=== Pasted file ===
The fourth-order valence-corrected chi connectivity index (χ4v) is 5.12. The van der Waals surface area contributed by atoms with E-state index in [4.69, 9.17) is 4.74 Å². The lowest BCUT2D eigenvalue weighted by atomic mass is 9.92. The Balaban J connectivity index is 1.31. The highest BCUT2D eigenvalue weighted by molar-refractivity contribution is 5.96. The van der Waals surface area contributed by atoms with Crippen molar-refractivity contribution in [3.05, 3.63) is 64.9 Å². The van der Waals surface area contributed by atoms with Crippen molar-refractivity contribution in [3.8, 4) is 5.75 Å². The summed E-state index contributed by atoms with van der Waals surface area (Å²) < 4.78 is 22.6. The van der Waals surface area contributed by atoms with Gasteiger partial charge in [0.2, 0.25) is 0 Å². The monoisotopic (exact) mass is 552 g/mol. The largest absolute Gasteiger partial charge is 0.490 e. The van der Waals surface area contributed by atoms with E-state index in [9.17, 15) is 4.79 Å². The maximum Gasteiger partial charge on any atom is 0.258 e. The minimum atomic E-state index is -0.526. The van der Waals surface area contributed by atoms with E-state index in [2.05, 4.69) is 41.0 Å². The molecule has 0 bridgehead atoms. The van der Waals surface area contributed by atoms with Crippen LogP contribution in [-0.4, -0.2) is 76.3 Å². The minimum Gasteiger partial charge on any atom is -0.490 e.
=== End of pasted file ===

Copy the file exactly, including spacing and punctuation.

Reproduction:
The fourth-order valence-corrected chi connectivity index (χ4v) is 5.12. The van der Waals surface area contributed by atoms with E-state index in [4.69, 9.17) is 4.74 Å². The lowest BCUT2D eigenvalue weighted by atomic mass is 9.92. The Balaban J connectivity index is 1.31. The highest BCUT2D eigenvalue weighted by molar-refractivity contribution is 5.96. The van der Waals surface area contributed by atoms with Crippen molar-refractivity contribution in [3.05, 3.63) is 64.9 Å². The van der Waals surface area contributed by atoms with Crippen molar-refractivity contribution in [3.8, 4) is 5.75 Å². The summed E-state index contributed by atoms with van der Waals surface area (Å²) < 4.78 is 22.6. The van der Waals surface area contributed by atoms with Gasteiger partial charge in [0.2, 0.25) is 0 Å². The monoisotopic (exact) mass is 552 g/mol. The largest absolute Gasteiger partial charge is 0.490 e. The van der Waals surface area contributed by atoms with E-state index in [9.17, 15) is 4.79 Å². The maximum Gasteiger partial charge on any atom is 0.258 e. The minimum atomic E-state index is -0.526. The van der Waals surface area contributed by atoms with E-state index in [2.05, 4.69) is 41.0 Å². The molecule has 0 bridgehead atoms. The van der Waals surface area contributed by atoms with Crippen LogP contribution in [-0.4, -0.2) is 76.3 Å². The minimum Gasteiger partial charge on any atom is -0.490 e.